“He knew that he was always going to be there when I needed something, so he wanted me to go out and talk to guys like Jimmie [Johnson] or [Kevin] Harvick so that now I can compare apples to apples, as opposed to asking his opinion on some older stuff, and that’s helped me a lot,” says Lajoie.
Naturally, Lajoie would love to be racing each weekend, but going to the beach or having some time off when Whitt is in the car isn’t bad. You won’t find him complaining about his situation. And his perspective on young drivers getting opportunities in racing nowadays is as unique as his upbringing.
Some look at drivers like Ryan Preece deciding to take his little bit of money and turn that into a life-changing experience with limited starts at Joe Gibbs Racing. But Preece only gets a handful of races, and then is out of the picture when he’s not behind the wheel. Lajoie doesn’t want to be that guy. He’d rather be driving and present in the garage as much as possible, even if he’s not winning races.
“I used to have the opinion if it wasn’t anything good, I wasn’t going to drive it because I was worried about the perception [that] ‘Corey can’t win anymore,’” says Lajoie. “But now I feel like it’s a privilege – anytime anybody wants you to drive their car for free, do it. I tell all the kids that, because the more time you’re in the seat, the more you’re growing as a driver.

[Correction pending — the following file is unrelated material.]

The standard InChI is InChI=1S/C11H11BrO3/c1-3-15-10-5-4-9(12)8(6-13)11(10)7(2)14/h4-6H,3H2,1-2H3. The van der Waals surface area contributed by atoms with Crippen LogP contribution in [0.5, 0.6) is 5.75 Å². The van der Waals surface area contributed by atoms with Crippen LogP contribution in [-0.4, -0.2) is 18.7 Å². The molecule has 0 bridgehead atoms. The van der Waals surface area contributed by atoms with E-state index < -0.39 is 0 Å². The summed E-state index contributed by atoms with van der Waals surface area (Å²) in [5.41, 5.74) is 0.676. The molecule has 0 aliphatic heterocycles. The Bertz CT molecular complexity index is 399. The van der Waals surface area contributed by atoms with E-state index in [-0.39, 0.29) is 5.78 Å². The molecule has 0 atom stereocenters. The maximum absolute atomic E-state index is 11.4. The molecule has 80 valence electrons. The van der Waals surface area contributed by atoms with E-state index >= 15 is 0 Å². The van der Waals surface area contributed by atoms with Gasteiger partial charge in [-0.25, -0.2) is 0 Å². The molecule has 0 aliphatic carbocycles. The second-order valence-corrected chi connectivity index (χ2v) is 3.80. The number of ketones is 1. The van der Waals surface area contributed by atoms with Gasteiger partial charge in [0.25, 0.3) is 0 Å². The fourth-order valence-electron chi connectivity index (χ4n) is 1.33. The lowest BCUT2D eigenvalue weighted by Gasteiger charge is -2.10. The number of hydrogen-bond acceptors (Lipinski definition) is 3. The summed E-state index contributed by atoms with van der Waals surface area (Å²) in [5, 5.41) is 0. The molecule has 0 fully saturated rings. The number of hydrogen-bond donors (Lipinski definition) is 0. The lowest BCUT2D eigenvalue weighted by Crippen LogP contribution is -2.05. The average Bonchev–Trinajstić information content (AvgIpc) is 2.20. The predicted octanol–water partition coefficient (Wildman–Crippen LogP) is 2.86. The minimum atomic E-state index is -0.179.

“It’s a different perception, a different mindset to put aside the accolades you might be missing out on, but to drive a car for anybody – whether it’s street stock or Cup car – to drive somebody’s stuff you’re not paying for is pretty cool.”
And so that is Corey Lajoie’s story; his old-fashioned way of trying to make it to the top of the sport. As his spotlight brightens, he isn’t going to get caught up in whether it will change that silver spoon perception, because that brings him both positives and negatives.
“I feel like my career has always had a microscope on it because people are familiar with the last name, so whenever I made mistakes it was more obvious or talked about, but when I had success it was more viewed,” says Lajoie.
“I’m pretty content with what I’m doing now. I’m still working to be better in the seat; I learn something new every week.”